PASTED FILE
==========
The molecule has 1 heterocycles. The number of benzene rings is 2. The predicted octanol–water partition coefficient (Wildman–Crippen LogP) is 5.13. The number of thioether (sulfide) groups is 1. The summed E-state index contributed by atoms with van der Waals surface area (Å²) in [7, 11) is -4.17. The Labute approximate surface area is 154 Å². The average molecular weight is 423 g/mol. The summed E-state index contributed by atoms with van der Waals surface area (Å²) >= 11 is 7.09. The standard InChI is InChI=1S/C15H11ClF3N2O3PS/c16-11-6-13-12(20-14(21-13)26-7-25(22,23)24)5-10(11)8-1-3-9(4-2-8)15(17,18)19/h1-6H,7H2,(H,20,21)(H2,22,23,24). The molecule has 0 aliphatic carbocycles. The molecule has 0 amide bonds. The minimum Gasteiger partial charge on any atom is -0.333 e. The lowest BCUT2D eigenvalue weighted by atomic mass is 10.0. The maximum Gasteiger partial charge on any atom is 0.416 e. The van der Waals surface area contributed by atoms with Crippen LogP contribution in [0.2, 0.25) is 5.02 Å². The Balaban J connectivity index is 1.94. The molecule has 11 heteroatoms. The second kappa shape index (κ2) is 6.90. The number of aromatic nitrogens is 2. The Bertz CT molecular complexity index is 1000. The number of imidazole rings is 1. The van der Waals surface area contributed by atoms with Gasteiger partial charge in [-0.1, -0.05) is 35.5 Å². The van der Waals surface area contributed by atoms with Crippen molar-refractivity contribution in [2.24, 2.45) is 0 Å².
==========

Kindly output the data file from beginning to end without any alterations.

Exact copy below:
The molecule has 1 heterocycles. The number of benzene rings is 2. The predicted octanol–water partition coefficient (Wildman–Crippen LogP) is 5.13. The number of thioether (sulfide) groups is 1. The summed E-state index contributed by atoms with van der Waals surface area (Å²) in [7, 11) is -4.17. The Labute approximate surface area is 154 Å². The average molecular weight is 423 g/mol. The summed E-state index contributed by atoms with van der Waals surface area (Å²) >= 11 is 7.09. The standard InChI is InChI=1S/C15H11ClF3N2O3PS/c16-11-6-13-12(20-14(21-13)26-7-25(22,23)24)5-10(11)8-1-3-9(4-2-8)15(17,18)19/h1-6H,7H2,(H,20,21)(H2,22,23,24). The molecule has 0 aliphatic carbocycles. The molecule has 0 amide bonds. The minimum Gasteiger partial charge on any atom is -0.333 e. The lowest BCUT2D eigenvalue weighted by atomic mass is 10.0. The maximum Gasteiger partial charge on any atom is 0.416 e. The van der Waals surface area contributed by atoms with Crippen LogP contribution in [0.2, 0.25) is 5.02 Å². The Balaban J connectivity index is 1.94. The molecule has 11 heteroatoms. The second kappa shape index (κ2) is 6.90. The number of aromatic nitrogens is 2. The Bertz CT molecular complexity index is 1000. The number of imidazole rings is 1. The van der Waals surface area contributed by atoms with Gasteiger partial charge in [-0.1, -0.05) is 35.5 Å². The van der Waals surface area contributed by atoms with Crippen molar-refractivity contribution in [2.24, 2.45) is 0 Å².